Procrastinating on your tax returns is bad enough. Skipping out on them — and the taxes owed — could put you in a lot of hot water.
Michael Avenatti, formerly a lawyer for adult film actress Stormy Daniels, was charged with bank fraud and wire fraud on Monday.
Federal authorities allege the attorney gave a Mississippi bank phony tax returns for 2011, 2012 and 2013 in order to obtain $4.1 million in loans.
In reality, Avenatti didn’t file personal income tax returns for those three years, authorities said. He also didn’t make any estimated tax payments in 2012 and 2013, according to the U.S. Attorney’s Office in Los Angeles.
Avenatti also allegedly still owed the IRS $850,438 in unpaid personal income taxes, plus interest and penalties for 2009 and 2010, according to the federal complaint.
Separately, the lawyer was arrested on Monday on charges that he was trying to extort more than $20 million from apparel maker Nike. Avenatti was released from Manhattan federal court after signing a $300,000 personal recognizance bond.
As much as you hate to filing your taxes this spring, the IRS has ways of tracking down your income and making sure you pay what you owe.
“If you don’t file a return, even if you’ve been doing nothing — no tax shelters and no fraud — the IRS gets an unlimited amount of time to review your tax affairs,” said Joshua Blank, professor of law at the University of California, Irvine School of Law.
Generally, those who fail to file their return by April 15 are subject to a penalty of 5 percent of the unpaid tax, applied each month that the tax return is late.
Failure to pay your taxes comes with a 0.5 percent penalty if you haven’t paid by April 15. The IRS will continue to assess this charge on the remaining unpaid balance each month.
Once you’ve turned in your Form 1040, the IRS typically has up to three years from the due date of the return to audit you.
If you’ve omitted more than 25 percent of your gross income on your return, the IRS has up to six years to examine your 1040 and slap you with taxes owed.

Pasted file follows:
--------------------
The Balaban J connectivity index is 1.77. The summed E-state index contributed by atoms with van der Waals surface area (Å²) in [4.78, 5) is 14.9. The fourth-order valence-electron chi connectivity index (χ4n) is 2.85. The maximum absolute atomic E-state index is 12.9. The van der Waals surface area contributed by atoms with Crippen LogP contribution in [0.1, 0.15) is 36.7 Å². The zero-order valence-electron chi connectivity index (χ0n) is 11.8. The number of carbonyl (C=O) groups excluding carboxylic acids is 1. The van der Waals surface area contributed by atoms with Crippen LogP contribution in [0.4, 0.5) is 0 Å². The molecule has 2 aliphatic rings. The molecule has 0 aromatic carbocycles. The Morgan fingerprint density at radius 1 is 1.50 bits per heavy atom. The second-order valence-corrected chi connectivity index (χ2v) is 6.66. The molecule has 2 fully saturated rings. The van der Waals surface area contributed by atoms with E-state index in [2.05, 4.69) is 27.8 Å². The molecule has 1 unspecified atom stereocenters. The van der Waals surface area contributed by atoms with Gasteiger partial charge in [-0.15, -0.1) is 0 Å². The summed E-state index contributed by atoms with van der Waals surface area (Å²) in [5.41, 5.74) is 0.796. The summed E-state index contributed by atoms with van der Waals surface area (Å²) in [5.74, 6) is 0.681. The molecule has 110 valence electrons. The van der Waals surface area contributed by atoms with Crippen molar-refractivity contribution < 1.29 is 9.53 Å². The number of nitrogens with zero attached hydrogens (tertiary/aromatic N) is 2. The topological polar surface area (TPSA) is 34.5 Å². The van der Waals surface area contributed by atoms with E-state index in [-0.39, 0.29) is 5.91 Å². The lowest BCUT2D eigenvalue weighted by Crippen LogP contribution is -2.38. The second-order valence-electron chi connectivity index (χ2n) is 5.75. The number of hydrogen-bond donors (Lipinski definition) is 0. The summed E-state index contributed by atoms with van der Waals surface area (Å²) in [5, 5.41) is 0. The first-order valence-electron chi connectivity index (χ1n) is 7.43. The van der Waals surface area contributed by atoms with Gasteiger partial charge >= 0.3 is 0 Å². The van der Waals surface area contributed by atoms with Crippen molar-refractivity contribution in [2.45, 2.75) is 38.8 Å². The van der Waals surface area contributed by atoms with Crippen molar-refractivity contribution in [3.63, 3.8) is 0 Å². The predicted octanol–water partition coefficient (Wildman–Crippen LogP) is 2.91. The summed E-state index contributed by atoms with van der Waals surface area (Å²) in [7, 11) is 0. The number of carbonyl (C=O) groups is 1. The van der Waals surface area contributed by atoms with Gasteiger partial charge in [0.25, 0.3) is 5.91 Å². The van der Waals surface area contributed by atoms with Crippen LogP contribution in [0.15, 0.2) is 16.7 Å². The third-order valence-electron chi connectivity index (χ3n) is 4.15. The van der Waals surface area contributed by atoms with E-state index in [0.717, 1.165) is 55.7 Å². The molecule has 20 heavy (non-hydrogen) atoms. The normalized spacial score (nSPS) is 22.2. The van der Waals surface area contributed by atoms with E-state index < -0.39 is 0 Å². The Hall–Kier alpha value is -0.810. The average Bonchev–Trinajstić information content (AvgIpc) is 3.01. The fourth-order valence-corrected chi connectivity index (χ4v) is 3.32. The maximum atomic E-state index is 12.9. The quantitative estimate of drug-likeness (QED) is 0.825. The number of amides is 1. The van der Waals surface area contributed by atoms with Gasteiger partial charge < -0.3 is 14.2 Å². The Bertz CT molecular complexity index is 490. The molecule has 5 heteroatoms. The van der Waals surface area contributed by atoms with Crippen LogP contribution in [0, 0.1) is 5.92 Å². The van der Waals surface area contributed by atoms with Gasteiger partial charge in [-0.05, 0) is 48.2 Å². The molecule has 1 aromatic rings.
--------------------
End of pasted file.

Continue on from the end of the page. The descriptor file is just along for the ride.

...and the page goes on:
Failing to submit a return altogether won’t keep the taxman from cracking down on unreported income.
“If you don’t file at all, the IRS isn’t subject to any statute of limitations,” said Blank. “It can review your individual tax situation forever.”
The IRS has a number of ways to detect income you’ve received and failed to report.
For instance, your employer will let the IRS know that you’ve earned wages and withheld taxes. The same goes for interest your bank pays to one of your accounts or dividends received in a brokerage account, said Blank.
This is known as “third-party reporting,” and it’s a way for the IRS to find out whether you’ve received any money.
Concerned parties could also let the taxman know about your shady sources of income through whistleblowing and the IRS tip hotline.
Finally, the IRS can detect suspicious returns and tag them for audit by using a computer program known as the Discriminant Inventory Function System.
“The IRS is comparing your return to those filed by other people similar to you,” said Blank. “If your return deviates significantly, you get a high DIF score, and that causes the IRS to audit you and find out you have unreported income.”
Once your income reaches a certain level, you need to file.
For the 2018 tax year, if you’re single and under 65, you need to submit a return if your gross income was at least $12,000. For married couples under that age, the threshold is $24,000.
If you’re 65 and over, you’ll need to file if your gross income is at least $13,600.
That number goes up to $25,300 for married couples if one spouse is over 65, and $26,600 if both are at least that age.
It makes sense to file, even if you don’t have to.
“There are certain tax benefits where, even if you have very little income, you need to file a Form 1040 to claim them,” said Blank. “The most common is the earned income tax credit.”